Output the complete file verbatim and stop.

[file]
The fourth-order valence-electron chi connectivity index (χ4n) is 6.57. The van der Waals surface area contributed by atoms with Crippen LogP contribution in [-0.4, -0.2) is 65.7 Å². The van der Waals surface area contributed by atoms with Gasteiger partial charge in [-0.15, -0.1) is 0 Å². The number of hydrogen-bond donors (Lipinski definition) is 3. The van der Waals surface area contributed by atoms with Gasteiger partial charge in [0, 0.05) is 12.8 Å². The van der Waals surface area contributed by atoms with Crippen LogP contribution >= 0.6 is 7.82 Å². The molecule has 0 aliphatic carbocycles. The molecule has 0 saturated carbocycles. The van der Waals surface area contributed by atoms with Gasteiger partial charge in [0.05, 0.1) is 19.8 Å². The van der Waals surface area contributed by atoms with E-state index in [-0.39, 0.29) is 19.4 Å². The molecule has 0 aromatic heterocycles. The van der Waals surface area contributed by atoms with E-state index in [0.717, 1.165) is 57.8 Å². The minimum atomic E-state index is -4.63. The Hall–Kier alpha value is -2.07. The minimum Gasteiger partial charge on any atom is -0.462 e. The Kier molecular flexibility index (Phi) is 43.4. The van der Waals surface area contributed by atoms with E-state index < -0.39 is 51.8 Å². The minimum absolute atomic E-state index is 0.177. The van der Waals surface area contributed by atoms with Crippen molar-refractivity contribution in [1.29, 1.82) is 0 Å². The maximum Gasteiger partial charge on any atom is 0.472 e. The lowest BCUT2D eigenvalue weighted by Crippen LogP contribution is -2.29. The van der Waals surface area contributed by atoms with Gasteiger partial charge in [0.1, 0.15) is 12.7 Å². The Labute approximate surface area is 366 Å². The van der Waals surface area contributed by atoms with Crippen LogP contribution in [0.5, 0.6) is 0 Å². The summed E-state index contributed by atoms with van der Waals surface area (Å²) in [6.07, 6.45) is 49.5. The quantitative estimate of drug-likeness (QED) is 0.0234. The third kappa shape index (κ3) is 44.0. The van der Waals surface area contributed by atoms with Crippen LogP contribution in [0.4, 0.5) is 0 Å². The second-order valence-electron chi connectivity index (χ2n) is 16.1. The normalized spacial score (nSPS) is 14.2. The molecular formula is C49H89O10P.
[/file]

The fourth-order valence-electron chi connectivity index (χ4n) is 6.57. The van der Waals surface area contributed by atoms with Crippen LogP contribution in [-0.4, -0.2) is 65.7 Å². The van der Waals surface area contributed by atoms with Gasteiger partial charge in [-0.15, -0.1) is 0 Å². The number of hydrogen-bond donors (Lipinski definition) is 3. The van der Waals surface area contributed by atoms with Gasteiger partial charge in [0, 0.05) is 12.8 Å². The van der Waals surface area contributed by atoms with Crippen LogP contribution >= 0.6 is 7.82 Å². The molecule has 0 aliphatic carbocycles. The molecule has 0 saturated carbocycles. The van der Waals surface area contributed by atoms with Gasteiger partial charge in [0.05, 0.1) is 19.8 Å². The van der Waals surface area contributed by atoms with E-state index in [-0.39, 0.29) is 19.4 Å². The molecule has 0 aromatic heterocycles. The van der Waals surface area contributed by atoms with E-state index in [0.717, 1.165) is 57.8 Å². The minimum atomic E-state index is -4.63. The Hall–Kier alpha value is -2.07. The minimum Gasteiger partial charge on any atom is -0.462 e. The Kier molecular flexibility index (Phi) is 43.4. The van der Waals surface area contributed by atoms with E-state index < -0.39 is 51.8 Å². The minimum absolute atomic E-state index is 0.177. The van der Waals surface area contributed by atoms with Crippen molar-refractivity contribution in [1.29, 1.82) is 0 Å². The maximum Gasteiger partial charge on any atom is 0.472 e. The lowest BCUT2D eigenvalue weighted by Crippen LogP contribution is -2.29. The van der Waals surface area contributed by atoms with Gasteiger partial charge in [0.1, 0.15) is 12.7 Å². The Labute approximate surface area is 366 Å². The van der Waals surface area contributed by atoms with Crippen LogP contribution in [0.5, 0.6) is 0 Å². The summed E-state index contributed by atoms with van der Waals surface area (Å²) in [6.07, 6.45) is 49.5. The quantitative estimate of drug-likeness (QED) is 0.0234. The third kappa shape index (κ3) is 44.0. The van der Waals surface area contributed by atoms with Crippen LogP contribution in [0.4, 0.5) is 0 Å². The second-order valence-electron chi connectivity index (χ2n) is 16.1. The normalized spacial score (nSPS) is 14.2. The molecular formula is C49H89O10P.